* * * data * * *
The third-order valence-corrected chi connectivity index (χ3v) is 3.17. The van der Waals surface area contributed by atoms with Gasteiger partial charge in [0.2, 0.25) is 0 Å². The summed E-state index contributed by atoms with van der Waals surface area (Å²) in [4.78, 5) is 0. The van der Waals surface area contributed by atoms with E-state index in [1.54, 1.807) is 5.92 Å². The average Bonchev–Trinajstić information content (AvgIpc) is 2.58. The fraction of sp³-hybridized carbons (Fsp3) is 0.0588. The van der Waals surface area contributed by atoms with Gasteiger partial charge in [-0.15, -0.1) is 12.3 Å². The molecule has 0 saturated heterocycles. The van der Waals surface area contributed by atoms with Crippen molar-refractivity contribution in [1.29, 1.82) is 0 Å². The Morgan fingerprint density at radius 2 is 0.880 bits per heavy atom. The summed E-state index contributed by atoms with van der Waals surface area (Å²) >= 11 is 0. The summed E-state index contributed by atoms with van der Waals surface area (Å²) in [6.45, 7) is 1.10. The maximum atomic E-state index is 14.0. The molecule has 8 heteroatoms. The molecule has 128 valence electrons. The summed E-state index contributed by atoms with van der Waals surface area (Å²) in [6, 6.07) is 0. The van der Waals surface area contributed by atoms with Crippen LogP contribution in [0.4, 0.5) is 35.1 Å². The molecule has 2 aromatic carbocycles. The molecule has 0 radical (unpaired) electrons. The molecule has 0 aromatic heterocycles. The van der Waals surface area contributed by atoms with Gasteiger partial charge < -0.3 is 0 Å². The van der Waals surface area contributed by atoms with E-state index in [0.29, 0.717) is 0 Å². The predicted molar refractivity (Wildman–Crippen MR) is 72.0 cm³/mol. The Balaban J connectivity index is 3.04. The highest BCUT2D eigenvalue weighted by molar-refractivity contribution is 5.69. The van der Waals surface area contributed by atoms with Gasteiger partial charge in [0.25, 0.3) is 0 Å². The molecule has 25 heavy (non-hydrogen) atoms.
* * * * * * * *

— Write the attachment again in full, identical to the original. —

The third-order valence-corrected chi connectivity index (χ3v) is 3.17. The van der Waals surface area contributed by atoms with Gasteiger partial charge in [0.2, 0.25) is 0 Å². The summed E-state index contributed by atoms with van der Waals surface area (Å²) in [4.78, 5) is 0. The van der Waals surface area contributed by atoms with E-state index in [1.54, 1.807) is 5.92 Å². The average Bonchev–Trinajstić information content (AvgIpc) is 2.58. The fraction of sp³-hybridized carbons (Fsp3) is 0.0588. The van der Waals surface area contributed by atoms with Gasteiger partial charge in [-0.15, -0.1) is 12.3 Å². The molecule has 0 saturated heterocycles. The van der Waals surface area contributed by atoms with Crippen molar-refractivity contribution in [1.29, 1.82) is 0 Å². The Morgan fingerprint density at radius 2 is 0.880 bits per heavy atom. The summed E-state index contributed by atoms with van der Waals surface area (Å²) >= 11 is 0. The summed E-state index contributed by atoms with van der Waals surface area (Å²) in [6.45, 7) is 1.10. The maximum atomic E-state index is 14.0. The molecule has 8 heteroatoms. The molecule has 128 valence electrons. The summed E-state index contributed by atoms with van der Waals surface area (Å²) in [6, 6.07) is 0. The van der Waals surface area contributed by atoms with Crippen LogP contribution in [0.4, 0.5) is 35.1 Å². The molecule has 2 aromatic carbocycles. The molecule has 0 radical (unpaired) electrons. The molecule has 0 aromatic heterocycles. The van der Waals surface area contributed by atoms with Gasteiger partial charge < -0.3 is 0 Å². The van der Waals surface area contributed by atoms with E-state index in [0.29, 0.717) is 0 Å². The predicted molar refractivity (Wildman–Crippen MR) is 72.0 cm³/mol. The Balaban J connectivity index is 3.04. The highest BCUT2D eigenvalue weighted by molar-refractivity contribution is 5.69. The van der Waals surface area contributed by atoms with Gasteiger partial charge in [0.25, 0.3) is 0 Å². The molecule has 25 heavy (non-hydrogen) atoms.